When my daughter was barely five weeks old, she noticed the stuffed animals hanging from her mobile for the first time. Her eyes were fixated on them as she smiled, cooed, and excitedly moved her chubby, little arms. As a new mom, I was awestruck to see my tiny baby, who had mostly been sleeping and eating up until now, discover these friendly figures with such delight! A couple of weeks later, while lying under her musical activity gym, she began swatting at a circular rattle dangling above her . When I would press the button to play music, she would kick her legs in response to the melody. It was evident that the activity gym's lights, sounds, and colors were stimulating her senses, and she was loving every minute of it.
Another toy my daughter couldn't get enough of was her activity cube. It had six sides full of fun and discovery including a bead maze, a plastic mirror, spinning disks, rattles, and a bead barrel! From the time she was seven months old until close to two years, she would flip, spin, and shake that toy almost daily. When my son reached about six months old, he was quite taken with this colorful cube as well. As he got a little older, he even tried to see how far he could throw it! (Luckily, it was very durable too.) The activity cube was also great for developing fine motor skills, experiencing different sounds, and teaching cause and effect.
As a mom and early childhood educator, I am a big fan of toys that teach early cognitive skills and promote physical development. Infants and toddlers are eager to discover the world around them so many early childhood toys are designed to stimulate the senses and encourage exploration. There are numerous playthings out there to choose from so it is important to consider the following before making a purchase:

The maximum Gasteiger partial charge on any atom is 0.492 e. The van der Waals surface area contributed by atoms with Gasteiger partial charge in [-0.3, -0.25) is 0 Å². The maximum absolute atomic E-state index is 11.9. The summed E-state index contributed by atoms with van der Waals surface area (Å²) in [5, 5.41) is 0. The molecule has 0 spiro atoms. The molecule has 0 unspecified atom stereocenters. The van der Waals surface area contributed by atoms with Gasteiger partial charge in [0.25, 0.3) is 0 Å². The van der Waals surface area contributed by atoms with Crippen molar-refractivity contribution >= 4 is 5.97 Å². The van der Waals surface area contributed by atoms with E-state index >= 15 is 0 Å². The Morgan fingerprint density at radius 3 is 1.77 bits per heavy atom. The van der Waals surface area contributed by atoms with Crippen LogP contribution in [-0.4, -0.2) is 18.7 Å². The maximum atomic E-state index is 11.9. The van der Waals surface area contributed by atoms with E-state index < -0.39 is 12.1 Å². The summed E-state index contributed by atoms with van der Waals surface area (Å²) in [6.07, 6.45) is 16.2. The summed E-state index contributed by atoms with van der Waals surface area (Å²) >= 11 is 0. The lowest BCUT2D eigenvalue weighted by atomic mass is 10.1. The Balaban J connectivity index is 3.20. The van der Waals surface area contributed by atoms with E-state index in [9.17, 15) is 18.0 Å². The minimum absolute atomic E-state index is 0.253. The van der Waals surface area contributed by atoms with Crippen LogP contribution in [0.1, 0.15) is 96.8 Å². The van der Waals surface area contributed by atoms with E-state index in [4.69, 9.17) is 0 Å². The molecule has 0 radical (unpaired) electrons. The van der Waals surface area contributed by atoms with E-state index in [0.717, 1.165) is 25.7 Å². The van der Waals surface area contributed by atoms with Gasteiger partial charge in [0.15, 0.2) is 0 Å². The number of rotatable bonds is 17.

- Determine if the toy is age appropriate by familiarizing yourself with the needs and abilities of the age group. Many toys display the recommended age on the packaging as well.
- Evaluate the safety and quality of the item. Make sure there are no small or loose parts that could pose choking hazards.
- Select a few items that will slightly challenge your child like stacking blocks or shape sorters. Be patient as he/she works through to solve the problem and be willing to help if necessary.
- Foster creativity by also providing toys that stimulate the imagination and promote "pretend play" such as stuffed animals, baby dolls, and plastic food or dishes.
Another key point to remember is that parent-child interaction adds a social element to play and learning as you point out colors and shapes, offer praise for your little one's efforts, and, most importantly, have fun together! Whether they are five weeks old or five years old, there is nothing quite like playing with your children and watching them discover and learn new things. The experience is truly amazing, and I'm loving every minute of it.